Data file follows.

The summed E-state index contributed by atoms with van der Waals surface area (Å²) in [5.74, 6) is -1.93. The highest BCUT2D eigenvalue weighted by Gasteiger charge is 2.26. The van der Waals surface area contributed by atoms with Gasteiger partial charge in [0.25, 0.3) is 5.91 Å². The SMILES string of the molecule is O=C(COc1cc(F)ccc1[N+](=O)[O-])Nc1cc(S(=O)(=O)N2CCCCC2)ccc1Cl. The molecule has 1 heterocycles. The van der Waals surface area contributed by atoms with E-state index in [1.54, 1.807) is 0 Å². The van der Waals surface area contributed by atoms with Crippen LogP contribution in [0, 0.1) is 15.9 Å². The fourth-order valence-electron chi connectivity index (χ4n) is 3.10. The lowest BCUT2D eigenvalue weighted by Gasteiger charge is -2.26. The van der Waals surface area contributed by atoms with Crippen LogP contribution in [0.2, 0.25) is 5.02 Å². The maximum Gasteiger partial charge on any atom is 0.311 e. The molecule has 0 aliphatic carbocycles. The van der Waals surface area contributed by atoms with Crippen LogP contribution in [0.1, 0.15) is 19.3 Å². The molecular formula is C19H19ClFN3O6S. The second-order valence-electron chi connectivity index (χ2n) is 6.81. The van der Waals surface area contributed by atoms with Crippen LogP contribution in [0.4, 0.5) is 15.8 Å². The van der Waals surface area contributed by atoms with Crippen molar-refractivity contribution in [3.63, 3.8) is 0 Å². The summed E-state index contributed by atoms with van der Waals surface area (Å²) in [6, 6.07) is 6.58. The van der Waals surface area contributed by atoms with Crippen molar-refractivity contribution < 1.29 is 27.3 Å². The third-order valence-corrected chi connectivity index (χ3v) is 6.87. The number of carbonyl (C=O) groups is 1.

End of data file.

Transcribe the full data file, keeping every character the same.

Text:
The summed E-state index contributed by atoms with van der Waals surface area (Å²) in [5.74, 6) is -1.93. The highest BCUT2D eigenvalue weighted by Gasteiger charge is 2.26. The van der Waals surface area contributed by atoms with Gasteiger partial charge in [0.25, 0.3) is 5.91 Å². The SMILES string of the molecule is O=C(COc1cc(F)ccc1[N+](=O)[O-])Nc1cc(S(=O)(=O)N2CCCCC2)ccc1Cl. The molecule has 1 heterocycles. The van der Waals surface area contributed by atoms with E-state index in [1.54, 1.807) is 0 Å². The van der Waals surface area contributed by atoms with Crippen LogP contribution in [0, 0.1) is 15.9 Å². The fourth-order valence-electron chi connectivity index (χ4n) is 3.10. The lowest BCUT2D eigenvalue weighted by Gasteiger charge is -2.26. The van der Waals surface area contributed by atoms with Crippen LogP contribution in [0.2, 0.25) is 5.02 Å². The maximum Gasteiger partial charge on any atom is 0.311 e. The molecule has 0 aliphatic carbocycles. The van der Waals surface area contributed by atoms with Crippen LogP contribution in [0.1, 0.15) is 19.3 Å². The molecular formula is C19H19ClFN3O6S. The second-order valence-electron chi connectivity index (χ2n) is 6.81. The van der Waals surface area contributed by atoms with Crippen LogP contribution in [0.4, 0.5) is 15.8 Å². The van der Waals surface area contributed by atoms with Crippen molar-refractivity contribution in [3.63, 3.8) is 0 Å². The summed E-state index contributed by atoms with van der Waals surface area (Å²) in [6, 6.07) is 6.58. The van der Waals surface area contributed by atoms with Crippen molar-refractivity contribution < 1.29 is 27.3 Å². The third-order valence-corrected chi connectivity index (χ3v) is 6.87. The number of carbonyl (C=O) groups is 1.